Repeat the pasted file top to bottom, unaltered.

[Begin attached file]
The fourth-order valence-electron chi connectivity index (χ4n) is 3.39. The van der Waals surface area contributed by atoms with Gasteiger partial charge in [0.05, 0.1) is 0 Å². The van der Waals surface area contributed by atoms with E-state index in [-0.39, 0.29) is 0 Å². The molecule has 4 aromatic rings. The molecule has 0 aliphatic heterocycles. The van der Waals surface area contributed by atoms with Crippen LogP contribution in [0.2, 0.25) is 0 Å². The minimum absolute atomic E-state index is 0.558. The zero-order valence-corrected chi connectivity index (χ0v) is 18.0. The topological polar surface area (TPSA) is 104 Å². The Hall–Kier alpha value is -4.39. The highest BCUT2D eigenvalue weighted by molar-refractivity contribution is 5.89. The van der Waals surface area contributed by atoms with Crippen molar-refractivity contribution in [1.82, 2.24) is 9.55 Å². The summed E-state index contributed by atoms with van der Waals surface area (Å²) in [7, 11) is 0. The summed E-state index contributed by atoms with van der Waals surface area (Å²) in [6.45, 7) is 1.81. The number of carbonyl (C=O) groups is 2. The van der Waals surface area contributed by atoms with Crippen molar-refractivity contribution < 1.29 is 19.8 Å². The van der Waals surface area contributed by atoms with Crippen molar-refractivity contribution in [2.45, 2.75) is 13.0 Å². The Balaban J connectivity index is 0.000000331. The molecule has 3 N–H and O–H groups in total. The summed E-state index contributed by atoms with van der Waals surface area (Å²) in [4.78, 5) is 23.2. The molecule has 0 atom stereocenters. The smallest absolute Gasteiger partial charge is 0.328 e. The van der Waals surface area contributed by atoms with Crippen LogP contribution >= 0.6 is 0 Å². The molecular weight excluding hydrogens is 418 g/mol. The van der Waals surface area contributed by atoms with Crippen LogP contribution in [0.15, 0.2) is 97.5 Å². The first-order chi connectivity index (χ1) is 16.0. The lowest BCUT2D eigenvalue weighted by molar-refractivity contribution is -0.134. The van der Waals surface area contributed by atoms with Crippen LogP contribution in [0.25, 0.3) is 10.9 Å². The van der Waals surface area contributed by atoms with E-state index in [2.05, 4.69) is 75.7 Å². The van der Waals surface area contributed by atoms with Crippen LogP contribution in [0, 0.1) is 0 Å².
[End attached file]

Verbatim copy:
The fourth-order valence-electron chi connectivity index (χ4n) is 3.39. The van der Waals surface area contributed by atoms with Gasteiger partial charge in [0.05, 0.1) is 0 Å². The van der Waals surface area contributed by atoms with E-state index in [-0.39, 0.29) is 0 Å². The molecule has 4 aromatic rings. The molecule has 0 aliphatic heterocycles. The van der Waals surface area contributed by atoms with Crippen LogP contribution in [0.2, 0.25) is 0 Å². The minimum absolute atomic E-state index is 0.558. The zero-order valence-corrected chi connectivity index (χ0v) is 18.0. The topological polar surface area (TPSA) is 104 Å². The Hall–Kier alpha value is -4.39. The highest BCUT2D eigenvalue weighted by molar-refractivity contribution is 5.89. The van der Waals surface area contributed by atoms with Crippen molar-refractivity contribution in [1.82, 2.24) is 9.55 Å². The summed E-state index contributed by atoms with van der Waals surface area (Å²) in [7, 11) is 0. The summed E-state index contributed by atoms with van der Waals surface area (Å²) in [6.45, 7) is 1.81. The number of carbonyl (C=O) groups is 2. The van der Waals surface area contributed by atoms with Crippen molar-refractivity contribution < 1.29 is 19.8 Å². The van der Waals surface area contributed by atoms with Crippen molar-refractivity contribution in [2.45, 2.75) is 13.0 Å². The Balaban J connectivity index is 0.000000331. The molecule has 3 N–H and O–H groups in total. The summed E-state index contributed by atoms with van der Waals surface area (Å²) in [4.78, 5) is 23.2. The molecule has 0 atom stereocenters. The smallest absolute Gasteiger partial charge is 0.328 e. The van der Waals surface area contributed by atoms with Crippen LogP contribution >= 0.6 is 0 Å². The molecular weight excluding hydrogens is 418 g/mol. The van der Waals surface area contributed by atoms with Crippen LogP contribution in [0.15, 0.2) is 97.5 Å². The first-order chi connectivity index (χ1) is 16.0. The lowest BCUT2D eigenvalue weighted by molar-refractivity contribution is -0.134. The van der Waals surface area contributed by atoms with Crippen LogP contribution in [0.25, 0.3) is 10.9 Å². The van der Waals surface area contributed by atoms with E-state index in [2.05, 4.69) is 75.7 Å². The van der Waals surface area contributed by atoms with Crippen LogP contribution in [0, 0.1) is 0 Å².